The off payroll working rules, known as IR35, were rolled out into the private sector on April 6th, 2021. The changes forced many contractors working through Personal Service Companies (PSCs) to rethink their position – and if you’re one of them, you may be wondering ‘how will IR35 affect my limited company?’ So let’s start with how inside IR35 works.
How does inside IR35 work?
A contractor who undertakes an engagement deemed caught by or inside IR35 through their PSC now has tax and NICs deducted at source from their fees. This means that when their invoice is paid, they receive a net amount – the employment taxes have been deducted by the fee payer (the entity which pays the PSC) and paid to HMRC as part of the fee payer’s payroll.
After a full tax year on this basis, the whole of the PSC’s fee income from the last financial year has been accounted for as either taxation or net pay. There is no profit or loss, so how does the contractor account for the running expenses of their business?
The answer is that the contractor pays for their accountancy fees, insurances and other expenditure out of their own pocket. It simply isn’t worth working inside IR35 through a limited company.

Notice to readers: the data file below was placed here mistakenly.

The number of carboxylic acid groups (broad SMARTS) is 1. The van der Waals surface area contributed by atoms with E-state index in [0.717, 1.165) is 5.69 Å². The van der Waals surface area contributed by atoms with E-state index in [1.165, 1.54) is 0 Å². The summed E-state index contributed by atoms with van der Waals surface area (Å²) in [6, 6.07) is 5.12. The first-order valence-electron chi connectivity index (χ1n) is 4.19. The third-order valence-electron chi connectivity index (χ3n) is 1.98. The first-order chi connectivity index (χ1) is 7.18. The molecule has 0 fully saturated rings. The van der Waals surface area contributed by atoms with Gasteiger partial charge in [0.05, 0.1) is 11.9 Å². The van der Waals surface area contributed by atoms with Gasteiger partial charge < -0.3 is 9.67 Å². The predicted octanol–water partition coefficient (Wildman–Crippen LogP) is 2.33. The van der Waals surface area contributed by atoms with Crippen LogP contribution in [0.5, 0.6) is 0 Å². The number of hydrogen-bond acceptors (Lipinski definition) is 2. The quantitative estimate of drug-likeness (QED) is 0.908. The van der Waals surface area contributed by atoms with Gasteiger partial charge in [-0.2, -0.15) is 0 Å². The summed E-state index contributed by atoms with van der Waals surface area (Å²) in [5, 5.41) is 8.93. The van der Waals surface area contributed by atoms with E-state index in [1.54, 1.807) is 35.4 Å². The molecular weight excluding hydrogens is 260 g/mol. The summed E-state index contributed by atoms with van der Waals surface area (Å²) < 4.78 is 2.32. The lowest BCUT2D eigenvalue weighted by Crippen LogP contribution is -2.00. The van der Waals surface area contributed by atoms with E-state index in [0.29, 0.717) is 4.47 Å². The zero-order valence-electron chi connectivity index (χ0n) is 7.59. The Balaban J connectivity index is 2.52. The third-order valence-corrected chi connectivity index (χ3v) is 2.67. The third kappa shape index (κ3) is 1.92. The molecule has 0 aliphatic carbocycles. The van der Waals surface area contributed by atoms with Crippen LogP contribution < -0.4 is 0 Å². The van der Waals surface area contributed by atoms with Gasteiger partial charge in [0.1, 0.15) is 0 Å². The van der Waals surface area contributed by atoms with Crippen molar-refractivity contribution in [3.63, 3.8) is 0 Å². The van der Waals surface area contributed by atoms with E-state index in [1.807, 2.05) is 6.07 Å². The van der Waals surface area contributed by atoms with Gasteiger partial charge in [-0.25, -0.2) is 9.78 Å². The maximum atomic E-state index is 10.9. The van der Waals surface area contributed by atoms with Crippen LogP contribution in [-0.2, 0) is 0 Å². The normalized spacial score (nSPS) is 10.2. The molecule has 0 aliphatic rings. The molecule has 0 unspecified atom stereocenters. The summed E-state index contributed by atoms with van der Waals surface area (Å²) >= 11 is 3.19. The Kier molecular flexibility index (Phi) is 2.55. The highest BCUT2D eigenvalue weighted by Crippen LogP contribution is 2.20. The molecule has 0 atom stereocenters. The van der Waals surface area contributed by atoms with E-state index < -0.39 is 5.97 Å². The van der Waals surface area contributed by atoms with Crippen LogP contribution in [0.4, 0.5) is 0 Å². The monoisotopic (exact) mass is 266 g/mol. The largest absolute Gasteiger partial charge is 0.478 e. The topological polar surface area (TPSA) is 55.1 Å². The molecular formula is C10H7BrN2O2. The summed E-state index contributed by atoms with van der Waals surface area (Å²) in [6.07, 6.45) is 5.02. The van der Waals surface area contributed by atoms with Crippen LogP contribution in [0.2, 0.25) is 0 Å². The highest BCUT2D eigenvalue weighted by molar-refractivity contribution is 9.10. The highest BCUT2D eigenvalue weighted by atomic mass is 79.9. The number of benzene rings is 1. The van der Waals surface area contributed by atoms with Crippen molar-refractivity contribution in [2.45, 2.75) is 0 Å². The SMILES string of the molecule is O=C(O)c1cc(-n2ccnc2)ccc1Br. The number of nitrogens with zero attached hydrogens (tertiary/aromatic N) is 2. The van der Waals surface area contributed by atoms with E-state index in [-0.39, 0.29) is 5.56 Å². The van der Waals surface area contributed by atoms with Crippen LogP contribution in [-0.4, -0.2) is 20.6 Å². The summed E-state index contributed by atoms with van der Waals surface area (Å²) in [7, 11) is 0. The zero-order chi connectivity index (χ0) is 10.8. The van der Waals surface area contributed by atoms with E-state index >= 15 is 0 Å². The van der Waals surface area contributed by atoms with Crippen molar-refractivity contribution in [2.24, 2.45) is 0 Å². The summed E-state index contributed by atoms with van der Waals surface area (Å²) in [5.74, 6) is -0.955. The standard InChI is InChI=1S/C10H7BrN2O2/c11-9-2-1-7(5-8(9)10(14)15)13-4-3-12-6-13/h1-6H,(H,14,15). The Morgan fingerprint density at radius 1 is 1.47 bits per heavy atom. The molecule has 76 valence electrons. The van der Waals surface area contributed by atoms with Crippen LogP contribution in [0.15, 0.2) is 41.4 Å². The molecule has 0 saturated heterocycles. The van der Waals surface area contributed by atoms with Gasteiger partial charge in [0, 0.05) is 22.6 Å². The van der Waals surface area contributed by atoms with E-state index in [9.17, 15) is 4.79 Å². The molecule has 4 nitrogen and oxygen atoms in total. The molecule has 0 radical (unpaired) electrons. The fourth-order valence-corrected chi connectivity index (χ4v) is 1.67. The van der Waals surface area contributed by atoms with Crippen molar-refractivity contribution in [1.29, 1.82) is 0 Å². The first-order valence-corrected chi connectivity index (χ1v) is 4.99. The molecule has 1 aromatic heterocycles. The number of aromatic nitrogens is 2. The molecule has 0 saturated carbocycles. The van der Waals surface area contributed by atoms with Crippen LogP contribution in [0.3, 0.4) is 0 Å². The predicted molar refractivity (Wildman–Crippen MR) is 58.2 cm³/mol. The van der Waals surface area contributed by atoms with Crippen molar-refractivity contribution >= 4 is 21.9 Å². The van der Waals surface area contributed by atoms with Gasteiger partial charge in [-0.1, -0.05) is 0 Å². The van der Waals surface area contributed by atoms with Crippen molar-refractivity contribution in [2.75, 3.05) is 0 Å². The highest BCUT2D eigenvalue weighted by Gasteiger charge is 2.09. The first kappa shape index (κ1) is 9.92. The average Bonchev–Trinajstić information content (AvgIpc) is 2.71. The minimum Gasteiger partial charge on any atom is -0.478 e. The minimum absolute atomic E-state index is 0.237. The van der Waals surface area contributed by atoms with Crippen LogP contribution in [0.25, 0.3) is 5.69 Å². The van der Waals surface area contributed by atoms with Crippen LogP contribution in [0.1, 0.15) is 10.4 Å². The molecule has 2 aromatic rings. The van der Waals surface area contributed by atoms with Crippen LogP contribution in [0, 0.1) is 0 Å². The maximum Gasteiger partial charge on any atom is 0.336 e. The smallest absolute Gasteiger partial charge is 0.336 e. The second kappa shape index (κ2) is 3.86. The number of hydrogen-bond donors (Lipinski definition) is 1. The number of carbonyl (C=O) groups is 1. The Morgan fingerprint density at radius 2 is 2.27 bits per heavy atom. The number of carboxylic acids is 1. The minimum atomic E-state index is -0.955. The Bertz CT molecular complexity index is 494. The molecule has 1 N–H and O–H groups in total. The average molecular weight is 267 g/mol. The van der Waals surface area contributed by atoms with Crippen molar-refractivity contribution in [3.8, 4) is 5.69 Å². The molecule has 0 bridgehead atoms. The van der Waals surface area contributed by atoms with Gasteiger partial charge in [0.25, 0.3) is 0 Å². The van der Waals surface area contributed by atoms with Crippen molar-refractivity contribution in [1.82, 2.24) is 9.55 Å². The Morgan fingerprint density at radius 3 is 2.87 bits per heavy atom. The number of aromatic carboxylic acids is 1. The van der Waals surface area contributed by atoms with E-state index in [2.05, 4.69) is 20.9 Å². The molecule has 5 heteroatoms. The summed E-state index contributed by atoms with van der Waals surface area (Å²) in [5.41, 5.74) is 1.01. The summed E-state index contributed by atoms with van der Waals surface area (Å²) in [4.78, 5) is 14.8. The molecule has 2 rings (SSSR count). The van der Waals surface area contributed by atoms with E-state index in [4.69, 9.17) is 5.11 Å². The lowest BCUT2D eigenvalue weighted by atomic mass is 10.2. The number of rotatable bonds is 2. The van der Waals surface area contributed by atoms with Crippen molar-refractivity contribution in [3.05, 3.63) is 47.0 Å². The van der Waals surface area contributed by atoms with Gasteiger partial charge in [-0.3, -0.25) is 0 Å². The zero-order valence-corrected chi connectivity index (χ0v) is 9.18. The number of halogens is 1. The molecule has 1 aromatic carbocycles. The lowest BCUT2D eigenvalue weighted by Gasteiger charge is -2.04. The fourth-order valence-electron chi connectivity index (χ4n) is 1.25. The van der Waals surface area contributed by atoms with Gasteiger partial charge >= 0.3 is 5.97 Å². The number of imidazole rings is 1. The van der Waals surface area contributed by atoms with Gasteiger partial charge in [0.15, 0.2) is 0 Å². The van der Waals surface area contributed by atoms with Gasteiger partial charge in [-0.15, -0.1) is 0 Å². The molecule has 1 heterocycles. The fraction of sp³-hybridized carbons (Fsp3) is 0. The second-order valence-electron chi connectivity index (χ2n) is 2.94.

We saw this impact in the public sector when the changes were introduced in April 2017, with many contractors closing their companies and returning to employment and/or some form of pay as you earn (PAYE) arrangement. The private sector is no different.
However, contractors were also impacted by the reaction of some public sector bodies, which has also become a feature in the private sector – particularly in banking and financial services – and that was an effective ban on engaging contractors operating through PSCs. What this has meant for contractors is that they are left with four PAYE options: